The Collaboratory Project

The Collaboratory Project

Funded by the Town of Windsor, CT

The Collaboratory is an organizing structure for the collaborative discussion of “problems of practice” that are of interest to both K-12 teachers and university researchers. This design of The Collaboratory draws on research from three interrelated fields of inquiry: teacher professional development (e.g. Garet et al., 2001; Darling-Hammond & Richardson, 2009; DuFour, 2004); adult learning (e.g. Sheckley et al., 2009); and university-school partnerships (e.g. Libler, 2010).  We investigate the efficacy of this model by drawing upon principles of design (Reinking & Watkins, 2000) and formative research experiments (Reinking & Bradley, 2008) to investigate the processes and outcomes of Collaboratory sessions in which teachers and researchers discuss areas of mutual interest related to education in high school settings. Our research questions aim to identify factors that contribute to more robust pathways of communication between teachers and researchers that are mutually supportive and self-extending.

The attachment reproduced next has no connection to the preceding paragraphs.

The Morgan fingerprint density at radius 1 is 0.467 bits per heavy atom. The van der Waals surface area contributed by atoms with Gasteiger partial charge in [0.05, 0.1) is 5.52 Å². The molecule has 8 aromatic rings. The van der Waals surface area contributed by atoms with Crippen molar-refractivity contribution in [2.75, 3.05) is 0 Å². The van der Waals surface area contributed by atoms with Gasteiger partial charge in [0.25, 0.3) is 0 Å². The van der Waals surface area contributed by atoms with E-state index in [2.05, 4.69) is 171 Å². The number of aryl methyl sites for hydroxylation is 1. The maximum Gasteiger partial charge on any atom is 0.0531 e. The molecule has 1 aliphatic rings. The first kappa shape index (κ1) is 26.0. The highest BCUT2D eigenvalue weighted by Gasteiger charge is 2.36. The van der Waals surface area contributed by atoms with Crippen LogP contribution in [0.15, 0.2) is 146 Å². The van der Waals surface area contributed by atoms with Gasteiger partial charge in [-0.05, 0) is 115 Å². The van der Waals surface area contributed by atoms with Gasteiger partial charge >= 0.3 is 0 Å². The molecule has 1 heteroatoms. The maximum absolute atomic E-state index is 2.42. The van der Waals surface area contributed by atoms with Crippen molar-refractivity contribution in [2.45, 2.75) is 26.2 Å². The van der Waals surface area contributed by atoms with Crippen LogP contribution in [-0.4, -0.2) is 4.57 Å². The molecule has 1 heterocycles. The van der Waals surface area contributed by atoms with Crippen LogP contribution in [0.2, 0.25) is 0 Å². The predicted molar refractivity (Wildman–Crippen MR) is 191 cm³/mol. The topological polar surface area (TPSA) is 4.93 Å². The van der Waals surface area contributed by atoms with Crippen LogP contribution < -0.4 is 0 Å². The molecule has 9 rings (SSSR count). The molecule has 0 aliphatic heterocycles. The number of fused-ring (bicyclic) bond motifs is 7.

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Bio

Rachael Gabriel is an Assistant Professor of Reading Education at the University of Connecticut. A former classroom teacher and literacy specialist, she holds a Ph.D. in Education with a focus on Literacy Studies and graduate certificates in both quantitative and qualitative research methods. Rachael is an associate of the Center on Education Policy Analysis (CEPA) and the Center on Postsecondary Education and Disability (CPED) at the University of Connecticut. Her research focuses on the intersections of literacy, disability studies, and teacher quality. Within each she attends to the constitutive use of language and the formation and implementation of related policies. Her current research addresses three areas of focus: teacher development and disciplinary literacy in secondary school settings; teacher evaluation policies and related practices; and the role of language reading comprehension instruction in the middle grades.